The tragedy and irony of the situation is that Christianity was never meant to be the same kind of state religion as Islam, entangled with earthly governments, but something rather different.  There’s even a reasonably plausible argument that had Muhammad been faced with the original form of Christianity rather than the Roman Imperial version, Islam might never have developed, or could have been significantly different.  The bad example of the Imperial church in Muhammad’s time, and the later wars with ‘Christendom’, both Islamic conquests and the western ‘Crusades’ and other wars, have left a terrible legacy, and it is past time to sort this out.  If Charles really wants to help persecuted Christians, the most useful thing he could do would be to disclaim the established Church of England, and play what limited role he can as a constitutional monarch to free Christianity from the state in the UK so it can be the faith it was designed to be, and set Islam a very different example of how God’s people should live in the world.

In the same week as Charles’ comments, the Sunday Telegraph carried a headline “Labour; We must now ‘do God’”, and two related internal articles in which Labour MP Douglas Alexander said we must do more to ‘address the threat to Christians abroad’, and challenges the way ‘political correctness’ has made politicians unwilling to speak out to defend Christianity.  An editorial piece said much the same.  I was actually quite happy about this – I’d feared on seeing the headline that Labour might be about to reassert the notion of England as a ‘Christian country’, which wouldn’t have been helpful.  Nevertheless Mr Alexander, like the Prince, seemed oblivious to his own part in the problem as a member of the Church of Scotland.  The Church of Scotland is not formally established in quite the same sense as the Anglicans in England, but it is nevertheless formally the national church of Scotland, and the church in which the royals worship when they are in Scotland, and so is part of the same ‘Christian state’ issue which leads Muslims to see Christians as a proper target for persecution.  Again, if Mr Alexander wants to help the foreign Christians, he needs to start by changing the status of his own church in the UK.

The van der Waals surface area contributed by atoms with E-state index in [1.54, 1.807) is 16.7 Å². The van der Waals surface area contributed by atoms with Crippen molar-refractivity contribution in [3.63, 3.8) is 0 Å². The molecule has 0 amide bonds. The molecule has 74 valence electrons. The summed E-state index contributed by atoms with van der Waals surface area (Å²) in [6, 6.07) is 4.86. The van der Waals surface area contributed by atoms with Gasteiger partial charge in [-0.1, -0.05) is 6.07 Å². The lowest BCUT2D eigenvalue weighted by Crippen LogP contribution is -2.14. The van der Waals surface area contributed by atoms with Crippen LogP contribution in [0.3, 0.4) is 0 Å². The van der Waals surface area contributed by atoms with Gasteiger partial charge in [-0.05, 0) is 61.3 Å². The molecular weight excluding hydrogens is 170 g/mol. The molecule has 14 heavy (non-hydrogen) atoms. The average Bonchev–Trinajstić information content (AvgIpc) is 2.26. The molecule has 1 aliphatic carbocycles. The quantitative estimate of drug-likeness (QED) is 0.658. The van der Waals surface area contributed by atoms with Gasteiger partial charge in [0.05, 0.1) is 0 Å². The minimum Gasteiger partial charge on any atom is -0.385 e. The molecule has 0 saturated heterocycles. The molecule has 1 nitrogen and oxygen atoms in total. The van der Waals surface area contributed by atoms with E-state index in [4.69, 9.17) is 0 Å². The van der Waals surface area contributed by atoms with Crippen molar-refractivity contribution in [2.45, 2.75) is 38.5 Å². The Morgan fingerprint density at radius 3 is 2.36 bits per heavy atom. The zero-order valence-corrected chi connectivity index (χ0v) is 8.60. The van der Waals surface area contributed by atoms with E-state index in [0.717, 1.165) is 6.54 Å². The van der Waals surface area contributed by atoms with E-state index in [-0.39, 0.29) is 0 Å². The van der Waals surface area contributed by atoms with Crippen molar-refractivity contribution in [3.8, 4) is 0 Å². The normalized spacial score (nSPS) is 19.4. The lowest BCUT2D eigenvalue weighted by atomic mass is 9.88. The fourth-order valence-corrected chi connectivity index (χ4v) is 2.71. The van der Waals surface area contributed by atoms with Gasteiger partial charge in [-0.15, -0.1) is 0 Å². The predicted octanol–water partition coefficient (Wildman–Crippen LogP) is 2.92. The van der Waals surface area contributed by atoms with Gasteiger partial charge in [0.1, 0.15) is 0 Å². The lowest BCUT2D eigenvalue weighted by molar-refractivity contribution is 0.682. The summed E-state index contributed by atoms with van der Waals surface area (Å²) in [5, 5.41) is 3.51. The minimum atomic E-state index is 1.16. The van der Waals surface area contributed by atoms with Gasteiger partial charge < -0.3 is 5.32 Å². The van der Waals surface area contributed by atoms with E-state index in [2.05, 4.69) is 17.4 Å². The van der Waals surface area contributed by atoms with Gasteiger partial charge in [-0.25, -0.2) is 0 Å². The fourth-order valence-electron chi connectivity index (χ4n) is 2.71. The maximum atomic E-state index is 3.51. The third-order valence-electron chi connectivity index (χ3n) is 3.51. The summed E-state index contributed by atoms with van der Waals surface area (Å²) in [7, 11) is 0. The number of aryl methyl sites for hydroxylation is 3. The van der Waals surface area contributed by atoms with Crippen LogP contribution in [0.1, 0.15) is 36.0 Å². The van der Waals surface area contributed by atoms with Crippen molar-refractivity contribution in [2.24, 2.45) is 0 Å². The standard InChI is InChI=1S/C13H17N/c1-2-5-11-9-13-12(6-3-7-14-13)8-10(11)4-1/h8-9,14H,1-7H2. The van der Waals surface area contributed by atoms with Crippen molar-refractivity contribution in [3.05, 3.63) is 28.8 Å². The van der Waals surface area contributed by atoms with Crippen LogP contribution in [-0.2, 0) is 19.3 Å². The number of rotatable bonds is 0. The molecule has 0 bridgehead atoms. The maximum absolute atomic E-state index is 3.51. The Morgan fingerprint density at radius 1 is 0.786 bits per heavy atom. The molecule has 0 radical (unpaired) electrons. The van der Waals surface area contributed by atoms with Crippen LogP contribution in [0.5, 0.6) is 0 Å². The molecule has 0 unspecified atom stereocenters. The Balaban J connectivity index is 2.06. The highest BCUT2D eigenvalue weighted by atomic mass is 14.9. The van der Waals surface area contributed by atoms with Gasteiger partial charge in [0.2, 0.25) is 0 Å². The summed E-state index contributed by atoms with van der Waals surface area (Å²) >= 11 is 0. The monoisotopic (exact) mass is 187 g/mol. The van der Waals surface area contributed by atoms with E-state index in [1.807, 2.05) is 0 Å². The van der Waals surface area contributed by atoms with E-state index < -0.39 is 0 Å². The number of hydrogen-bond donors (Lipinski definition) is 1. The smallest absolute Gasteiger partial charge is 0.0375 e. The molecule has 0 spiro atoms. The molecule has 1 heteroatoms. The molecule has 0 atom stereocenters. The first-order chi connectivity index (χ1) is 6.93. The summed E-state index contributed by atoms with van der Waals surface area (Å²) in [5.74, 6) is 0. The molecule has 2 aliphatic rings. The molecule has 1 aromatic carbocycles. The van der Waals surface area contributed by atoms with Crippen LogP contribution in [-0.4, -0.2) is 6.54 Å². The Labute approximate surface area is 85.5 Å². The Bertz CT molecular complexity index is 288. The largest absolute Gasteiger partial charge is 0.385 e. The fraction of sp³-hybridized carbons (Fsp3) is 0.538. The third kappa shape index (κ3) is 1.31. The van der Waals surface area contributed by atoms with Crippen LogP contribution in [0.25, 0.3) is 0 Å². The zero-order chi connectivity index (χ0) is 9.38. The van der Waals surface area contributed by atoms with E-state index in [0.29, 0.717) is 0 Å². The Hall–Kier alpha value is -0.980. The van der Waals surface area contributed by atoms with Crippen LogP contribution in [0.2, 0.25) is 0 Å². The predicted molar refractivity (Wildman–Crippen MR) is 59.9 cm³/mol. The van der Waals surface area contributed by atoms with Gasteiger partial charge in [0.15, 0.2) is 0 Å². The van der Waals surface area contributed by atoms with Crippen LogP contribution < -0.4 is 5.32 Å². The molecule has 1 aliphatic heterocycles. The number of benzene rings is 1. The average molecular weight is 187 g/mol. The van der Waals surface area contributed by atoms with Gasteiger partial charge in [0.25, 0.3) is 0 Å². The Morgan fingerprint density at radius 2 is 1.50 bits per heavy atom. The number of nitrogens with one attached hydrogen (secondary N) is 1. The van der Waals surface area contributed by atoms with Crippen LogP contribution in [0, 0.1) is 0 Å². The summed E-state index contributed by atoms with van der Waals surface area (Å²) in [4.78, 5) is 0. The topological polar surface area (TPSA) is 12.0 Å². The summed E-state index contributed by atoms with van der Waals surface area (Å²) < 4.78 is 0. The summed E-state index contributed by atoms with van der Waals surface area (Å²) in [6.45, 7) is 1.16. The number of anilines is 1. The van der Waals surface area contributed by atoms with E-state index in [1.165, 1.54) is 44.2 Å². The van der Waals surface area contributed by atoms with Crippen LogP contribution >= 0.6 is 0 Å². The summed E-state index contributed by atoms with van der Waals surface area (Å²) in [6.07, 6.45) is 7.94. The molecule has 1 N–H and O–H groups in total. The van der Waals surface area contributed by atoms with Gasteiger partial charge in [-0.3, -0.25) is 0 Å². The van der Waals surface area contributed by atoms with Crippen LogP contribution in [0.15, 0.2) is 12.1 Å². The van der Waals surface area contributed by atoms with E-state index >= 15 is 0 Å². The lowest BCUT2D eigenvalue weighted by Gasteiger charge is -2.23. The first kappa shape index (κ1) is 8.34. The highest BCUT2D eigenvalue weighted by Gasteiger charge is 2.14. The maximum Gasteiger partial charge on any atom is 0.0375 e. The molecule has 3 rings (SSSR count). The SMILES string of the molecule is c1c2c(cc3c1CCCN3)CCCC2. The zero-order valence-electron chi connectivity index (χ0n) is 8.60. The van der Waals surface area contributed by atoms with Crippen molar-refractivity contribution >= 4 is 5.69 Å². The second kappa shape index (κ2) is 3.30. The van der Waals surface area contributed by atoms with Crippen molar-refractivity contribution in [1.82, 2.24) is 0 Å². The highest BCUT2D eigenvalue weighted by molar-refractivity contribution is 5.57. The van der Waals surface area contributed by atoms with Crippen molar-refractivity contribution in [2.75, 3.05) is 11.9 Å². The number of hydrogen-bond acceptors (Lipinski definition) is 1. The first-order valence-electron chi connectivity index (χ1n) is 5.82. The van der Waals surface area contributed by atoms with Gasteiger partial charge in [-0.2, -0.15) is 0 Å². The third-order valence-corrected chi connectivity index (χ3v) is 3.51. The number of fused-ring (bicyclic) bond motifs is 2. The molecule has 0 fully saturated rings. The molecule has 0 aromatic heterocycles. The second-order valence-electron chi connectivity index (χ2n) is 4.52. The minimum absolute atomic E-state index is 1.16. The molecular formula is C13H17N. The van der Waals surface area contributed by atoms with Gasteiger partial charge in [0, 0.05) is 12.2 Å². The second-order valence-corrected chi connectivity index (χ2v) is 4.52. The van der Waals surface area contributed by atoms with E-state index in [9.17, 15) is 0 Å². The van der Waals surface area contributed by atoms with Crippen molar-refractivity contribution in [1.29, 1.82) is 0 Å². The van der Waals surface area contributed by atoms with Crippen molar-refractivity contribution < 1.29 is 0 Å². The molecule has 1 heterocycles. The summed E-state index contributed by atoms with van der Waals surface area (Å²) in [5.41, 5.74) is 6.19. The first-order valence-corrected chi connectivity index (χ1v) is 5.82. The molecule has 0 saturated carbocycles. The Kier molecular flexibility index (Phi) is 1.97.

And again, just before Christmas the Daily Telegraph carried another front page story about the former Archbishop of Canterbury George Carey, concerned that Christians here in the UK are cowed and fearful of talking about their faith.  Again, he doesn’t seem to see that the onslaught of political correctness here is a backlash against the former improper dominance of Christianity in the UK, particularly in the ‘established’ status of his own church.   While a few have responded by trying to reassert that old dominance and insist on the UK being a ‘Christian country’, many more can see that that isn’t possible or proper; but unfortunately haven’t yet been able to formulate or work out a better idea about their status in the UK.  Consequently they are diffident and don’t have a sound confident biblical response to the PC brigade, and therefore have difficulty in speaking out.  Again the Archbishop needs to realise that he and his church are part of the problem and must change. 

A final thought – if I were to go by those I talk to or meet in internet forums, and most of the others I hear about elsewhere, the Church of England doesn’t have any members who really believe in the establishment, and the only reason they don’t do anything about it is because they don’t believe it matters any more.  Mostly they are comfortable where they are and haven’t realised their establishment is taken more seriously by extremist Muslims, and indeed in this country by extremist ‘Loyalists’ and ‘Unionists’ in Ulster for whom the Protestant establishment is what they are loyal to and want to be united with.  I’m working on a separate blog about this phenomenon, but it’s a bit worrying that a major factor in Christians abroad being persecuted is an establishment here that its own members don’t take seriously.

PS – since writing the above, Christmas saw both the current Archbishop of Canterbury and a leading Roman Catholic also speaking out about the persecution of Christians.  About the Archbishop, see above; for the Roman Catholic, I’m not sure that Muslims will be very convinced by a representative of the Church which basically ran the original Crusades now complaining that Christians are being persecuted by Muslims.  Hmmm!!